WFH NETWORK

WFH Humanitarian Aid Program holds session for doctors and treaters

In December 2020, the WFH Humanitarian Aid Program held a scientific session for doctors and treaters to develop the awareness and knowledge of hemophilia in Central and South America. The webinar is part of an ongoing series of events developed by the Program to connect with bleeding disorders treaters in recipient countries. The objective of the series is to ensure that the WFH understands the needs of treaters; is able to give them the tools they need to best support existing patients and identify new ones; and is also able to identify new treaters who can help with hemophilia care.

“Scientific Session on Front-Line Doctors and Second-Line Treaters” was held to improve knowledge of hemophilia as related to clinical diagnosis through history and physical examination, treatment regimens for acute and chronic bleeds, and the recognition and management of complications. The agenda topics were hemophilia as a differential diagnosis in prolonged bleeding, clinical and laboratory diagnosis of hemophilia, and the treatment of hemophilia using replacement therapy. The event ended with an open Q&A period. Almost 80 participants from 17 countries took part in the webinar.

Participants were from two important sets of carers for people with hemophilia (PWH): front-line physicians working in the primary care setting, such as clinics, local health centres, and second-line treaters. This latter group is made up of treaters working in hospitals who may not necessarily be hemophilia specialists, such as registrars, residents, and fellows-in-training, pediatricians, internists, and emergency room physicians. Training second-line treaters so that they can recognize the signs of hemophilia is absolutely critical for the bleeding disorders community, because early recognition leads to diagnosis and proactive management which can have a huge impact on the quality of life of patients.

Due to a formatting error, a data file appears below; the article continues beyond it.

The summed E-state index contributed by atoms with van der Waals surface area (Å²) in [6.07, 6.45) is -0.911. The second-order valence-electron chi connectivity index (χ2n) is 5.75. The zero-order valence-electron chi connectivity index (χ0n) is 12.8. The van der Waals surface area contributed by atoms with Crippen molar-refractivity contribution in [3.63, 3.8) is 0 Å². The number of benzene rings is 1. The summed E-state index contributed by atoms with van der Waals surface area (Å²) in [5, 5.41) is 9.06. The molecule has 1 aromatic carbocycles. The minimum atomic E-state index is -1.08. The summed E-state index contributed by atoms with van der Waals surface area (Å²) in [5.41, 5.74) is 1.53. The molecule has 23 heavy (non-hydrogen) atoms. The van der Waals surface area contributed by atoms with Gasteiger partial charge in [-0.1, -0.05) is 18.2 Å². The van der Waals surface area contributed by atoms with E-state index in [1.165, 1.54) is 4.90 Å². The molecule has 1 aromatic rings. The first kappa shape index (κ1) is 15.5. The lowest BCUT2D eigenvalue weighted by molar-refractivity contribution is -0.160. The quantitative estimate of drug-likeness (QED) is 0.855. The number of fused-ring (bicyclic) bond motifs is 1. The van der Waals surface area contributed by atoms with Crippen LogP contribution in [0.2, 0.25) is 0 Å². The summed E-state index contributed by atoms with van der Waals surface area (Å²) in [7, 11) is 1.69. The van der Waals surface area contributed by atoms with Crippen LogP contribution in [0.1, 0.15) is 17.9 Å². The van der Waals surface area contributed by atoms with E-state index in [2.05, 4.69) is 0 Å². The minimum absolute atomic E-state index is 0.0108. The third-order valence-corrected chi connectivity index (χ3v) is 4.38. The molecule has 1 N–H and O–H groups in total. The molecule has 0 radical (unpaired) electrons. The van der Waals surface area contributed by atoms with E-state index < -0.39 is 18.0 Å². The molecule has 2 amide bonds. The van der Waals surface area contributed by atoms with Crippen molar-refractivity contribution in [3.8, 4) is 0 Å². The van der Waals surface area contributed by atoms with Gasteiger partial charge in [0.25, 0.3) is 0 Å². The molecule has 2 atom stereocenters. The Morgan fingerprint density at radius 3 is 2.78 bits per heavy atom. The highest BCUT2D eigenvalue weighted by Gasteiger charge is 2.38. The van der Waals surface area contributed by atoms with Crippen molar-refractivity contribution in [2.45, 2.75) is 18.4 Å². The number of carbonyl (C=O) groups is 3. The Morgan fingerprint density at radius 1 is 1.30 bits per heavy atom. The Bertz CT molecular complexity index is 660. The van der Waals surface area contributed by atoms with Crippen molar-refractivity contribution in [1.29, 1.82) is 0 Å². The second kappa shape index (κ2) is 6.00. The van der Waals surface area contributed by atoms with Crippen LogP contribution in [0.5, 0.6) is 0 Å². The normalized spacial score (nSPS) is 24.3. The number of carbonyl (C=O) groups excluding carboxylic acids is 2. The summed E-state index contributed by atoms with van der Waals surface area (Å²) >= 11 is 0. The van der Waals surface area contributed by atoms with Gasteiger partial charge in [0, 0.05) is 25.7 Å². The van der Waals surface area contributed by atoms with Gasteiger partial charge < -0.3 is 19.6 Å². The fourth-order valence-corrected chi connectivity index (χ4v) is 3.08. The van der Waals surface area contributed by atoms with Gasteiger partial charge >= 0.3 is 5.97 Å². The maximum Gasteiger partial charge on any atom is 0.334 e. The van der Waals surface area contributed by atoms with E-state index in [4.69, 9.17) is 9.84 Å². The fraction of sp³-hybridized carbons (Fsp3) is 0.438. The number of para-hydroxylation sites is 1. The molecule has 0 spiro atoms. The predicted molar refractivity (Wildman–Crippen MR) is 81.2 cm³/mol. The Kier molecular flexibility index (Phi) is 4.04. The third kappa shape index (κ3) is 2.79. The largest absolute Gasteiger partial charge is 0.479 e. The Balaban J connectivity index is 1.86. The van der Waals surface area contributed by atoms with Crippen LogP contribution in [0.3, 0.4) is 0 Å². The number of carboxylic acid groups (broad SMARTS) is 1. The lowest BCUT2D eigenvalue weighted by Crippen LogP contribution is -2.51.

Presentations were given by Arlette Ruiz-Saez, MD (Venezuela); Miguel Escobar, MD (U.S.A); and Santiago Bonanad, MD (Spain). Cesar Garrido, WFH President; Glenn Pierce, MD, PhD, WFH Vice President, Medical; and Barry Flynn, WFH Vice President, Finance, were also in attendance.

The event was very favorably received by attendees, with an overall satisfaction rate of 90%. The feedback was that the event covered all relevant topics for physicians in the front-line, reinforced knowledge of hemophilia, and used clear and simple language. All in all, attendees felt that the knowledge they gained from the webinar would have an immediate impact on their ability to effectively care for patients with a bleeding disorder—now and for the future.

About the WFH Humanitarian Aid Program

The WFH Humanitarian Aid Program improves the lack of access to care and treatment by providing much-needed support for people with inherited bleeding disorders in developing countries. By providing patients with a more predictable and sustainable flow of humanitarian aid donations, the WFH Humanitarian Aid Program makes it possible for patients to receive consistent and reliable access to treatment and care. None of this would be possible without the generous support of Sanofi Genzyme and Sobi, our Founding Visionary Contributors; Bayer, our Visionary Contributor; Grifols and Roche, our Leadership Contributors; and our Contributor, CSL Behring.  To learn more about the WFH Humanitarian Aid Program, visit www.treatmentforall.org.

HA Logo